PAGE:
Introduction

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Getting started

Fluent Assertions is a set of .NET extension methods that allow you to more naturally specify the expected outcome of a TDD or BDD-style unit test. This enables a simple intuitive syntax that all starts with the following using statement:

using FluentAssertions;

This brings a lot of extension methods into the current scope. For example, to verify that a string begins, ends and contains a particular phrase.

string actual = "ABCDEFGHI";
actual.Should().StartWith("AB").And.EndWith("HI").And.Contain("EF").And.HaveLength(9);

To verify that a collection contains a specified number of elements and that all elements match a predicate.

IEnumerable numbers = new[] { 1, 2, 3 };
numbers.Should().HaveCount(4, "because we thought we put four items in the collection");

The nice thing about the second failing example is that it will throw an exception with the message

“Expected numbers to contain 4 item(s) because we thought we put four items in the collection, but found 3.”

To verify that a particular business rule is enforced using exceptions.

var recipe = new RecipeBuilder()
                    .With(new IngredientBuilder().For("Milk").WithQuantity(200, Unit.Milliliters))
                    .Build();
Action action = () => recipe.AddIngredient("Milk", 100, Unit.Spoon);
action
                    .Should().Throw<RuleViolationException>()
                    .WithMessage("*change the unit of an existing ingredient*")
                    .And.Violations.Should().Contain(BusinessRule.CannotChangeIngredientQuantity);

One neat feature is the ability to chain a specific assertion on top of an assertion that acts on a collection or graph of objects.

dictionary.Should().ContainValue(myClass).Which.SomeProperty.Should().BeGreaterThan(0);
someObject.Should().BeOfType<Exception>().Which.Message.Should().Be("Other Message");
xDocument.Should().HaveElement("child").Which.Should().BeOfType<XElement>().And.HaveAttribute("attr", "1");

This chaining can make your unit tests a lot easier to read.

Detecting Test Frameworks

Fluent Assertions supports a lot of different unit testing frameworks. Just add a reference to the corresponding test framework assembly to the unit test project. Fluent Assertions will automatically find the corresponding assembly and use it for throwing the framework-specific exceptions.

If, for some unknown reason, Fluent Assertions fails to find the assembly, and you’re running under .NET 4.5 or a .NET Standard 2.0 project, try specifying the framework explicitly using a configuration setting in the project’s app.config. If it cannot find any of the supported frameworks, it will fall back to using a custom AssertFailedException exception class.

<configuration>
  <appSettings>
    <!-- Supported values: nunit, xunit, mstest, mspec, mbunit and gallio -->
    <add key="FluentAssertions.TestFramework" value="nunit"/>
  </appSettings>
</configuration>

Just add NuGet package “FluentAssertions” to your test project.

Subject Identification

Fluent Assertions can use the C# code of the unit test to extract the name of the subject and use that in the assertion failure. Consider for instance this statement:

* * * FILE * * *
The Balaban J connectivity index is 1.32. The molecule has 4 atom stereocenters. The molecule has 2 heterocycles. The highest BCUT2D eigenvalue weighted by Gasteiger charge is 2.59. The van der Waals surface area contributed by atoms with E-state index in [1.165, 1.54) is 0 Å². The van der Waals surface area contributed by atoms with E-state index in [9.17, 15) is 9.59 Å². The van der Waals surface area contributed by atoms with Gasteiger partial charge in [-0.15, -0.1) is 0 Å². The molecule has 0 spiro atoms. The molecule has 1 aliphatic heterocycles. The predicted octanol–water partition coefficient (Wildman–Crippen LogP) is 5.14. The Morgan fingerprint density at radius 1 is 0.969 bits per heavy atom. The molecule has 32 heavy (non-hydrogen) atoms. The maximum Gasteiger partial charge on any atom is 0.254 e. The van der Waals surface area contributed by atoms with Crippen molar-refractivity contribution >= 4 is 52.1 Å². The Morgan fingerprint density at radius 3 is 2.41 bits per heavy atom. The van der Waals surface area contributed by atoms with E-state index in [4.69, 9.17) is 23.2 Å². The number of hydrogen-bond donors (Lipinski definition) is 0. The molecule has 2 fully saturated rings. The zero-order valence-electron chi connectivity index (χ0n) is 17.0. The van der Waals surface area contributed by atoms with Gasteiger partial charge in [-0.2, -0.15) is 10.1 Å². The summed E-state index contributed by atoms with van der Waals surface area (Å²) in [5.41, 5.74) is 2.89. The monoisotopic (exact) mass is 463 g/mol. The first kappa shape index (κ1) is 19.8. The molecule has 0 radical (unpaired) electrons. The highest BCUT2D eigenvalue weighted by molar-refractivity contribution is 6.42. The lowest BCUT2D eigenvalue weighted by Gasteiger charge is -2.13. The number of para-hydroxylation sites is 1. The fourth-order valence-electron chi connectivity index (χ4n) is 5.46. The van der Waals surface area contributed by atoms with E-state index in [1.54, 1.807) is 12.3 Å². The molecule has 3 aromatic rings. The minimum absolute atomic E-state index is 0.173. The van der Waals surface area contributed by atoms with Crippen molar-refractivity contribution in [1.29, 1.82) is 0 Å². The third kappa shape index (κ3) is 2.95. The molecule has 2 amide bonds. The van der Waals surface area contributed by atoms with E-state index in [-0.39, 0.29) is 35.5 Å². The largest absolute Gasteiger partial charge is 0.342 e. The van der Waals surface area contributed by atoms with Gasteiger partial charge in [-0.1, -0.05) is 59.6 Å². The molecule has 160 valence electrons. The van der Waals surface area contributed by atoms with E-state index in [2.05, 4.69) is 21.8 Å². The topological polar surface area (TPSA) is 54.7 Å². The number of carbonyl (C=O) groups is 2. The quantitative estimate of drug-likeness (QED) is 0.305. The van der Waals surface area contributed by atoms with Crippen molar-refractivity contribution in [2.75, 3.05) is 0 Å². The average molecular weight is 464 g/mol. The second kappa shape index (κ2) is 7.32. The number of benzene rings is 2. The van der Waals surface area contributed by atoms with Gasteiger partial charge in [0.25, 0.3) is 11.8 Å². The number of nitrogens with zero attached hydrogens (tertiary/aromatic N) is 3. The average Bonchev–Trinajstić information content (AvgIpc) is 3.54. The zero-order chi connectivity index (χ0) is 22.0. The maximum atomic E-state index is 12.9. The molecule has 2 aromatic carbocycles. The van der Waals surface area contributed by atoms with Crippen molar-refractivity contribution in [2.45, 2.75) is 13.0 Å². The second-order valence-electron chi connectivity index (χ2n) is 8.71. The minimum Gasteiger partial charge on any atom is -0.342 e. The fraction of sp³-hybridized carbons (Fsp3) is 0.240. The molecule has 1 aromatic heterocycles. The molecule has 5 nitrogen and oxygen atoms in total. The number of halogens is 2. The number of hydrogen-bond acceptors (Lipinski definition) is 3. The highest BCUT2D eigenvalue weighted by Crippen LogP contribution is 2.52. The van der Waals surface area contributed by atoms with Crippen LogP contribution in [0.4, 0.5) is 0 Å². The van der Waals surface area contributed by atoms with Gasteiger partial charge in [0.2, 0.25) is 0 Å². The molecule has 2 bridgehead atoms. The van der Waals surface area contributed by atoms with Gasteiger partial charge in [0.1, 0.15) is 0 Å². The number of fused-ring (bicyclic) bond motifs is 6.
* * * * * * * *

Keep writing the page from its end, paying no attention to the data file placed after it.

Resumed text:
string username = "dennis";
username.Should().Be("jonas");

This will throw a test framework-specific exception with the following message:

Expected username to be "jonas", but "dennis" differs near 'd' (index 0).`

The way this works is that Fluent Assertions will try to traverse the current stack trace to find the line and column numbers as well as the full path to the source file. Since it needs the debug symbols for that, this will require you to compile the unit tests in debug mode, even on your build servers. Also, since only .NET Standard 2.0 and the full .NET Framework support getting direct access to the current stack trace, subject identification only works for the platforms targeting those frameworks.

Now, if you’ve built your own extensions that use Fluent Assertions directly, you can tell it to skip that extension code while traversing the stack trace. Consider for example the customer assertion:

    public class CustomerAssertions
    {
        private readonly Customer customer;

        public CustomerAssertions(Customer customer)
        {
            this.customer = customer;
        }

        [CustomAssertion]
        public void BeActive(string because = "", params object[] becauseArgs)
        {
            customer.Active.Should().BeTrue(because, becauseArgs);
        }
    }

And it’s usage:

myClient.Should().BeActive("because we don't work with old clients");

Without the [CustomAssertion] attribute, Fluent Assertions would find the line that calls Should().BeTrue() and treat the customer variable as the subject-under-test (SUT). But by applying this attribute, it will ignore this invocation and instead find the SUT by looking for a call to Should().BeActive() and use the myClient variable instead.

Assertion Scopes

You can batch multiple assertions into an AssertionScope so that FluentAssertions throws one exception at the end of the scope with all failures.

E.g.

using (new AssertionScope())
{
    5.Should().Be(10);
    "Actual".Should().Be("Expected");
}

The above will batch the two failures, and throw an exception at the point of disposing the AssertionScope displaying both errors.

E.g. Exception thrown at point of dispose contains:

Expected value to be 10, but found 5.
Expected string to be "Expected" with a length of 8, but "Actual" has a length of 6, differs near "Act" (index 0).

    at........

For more information take a look at the AssertionScopeSpecs.cs in Unit Tests.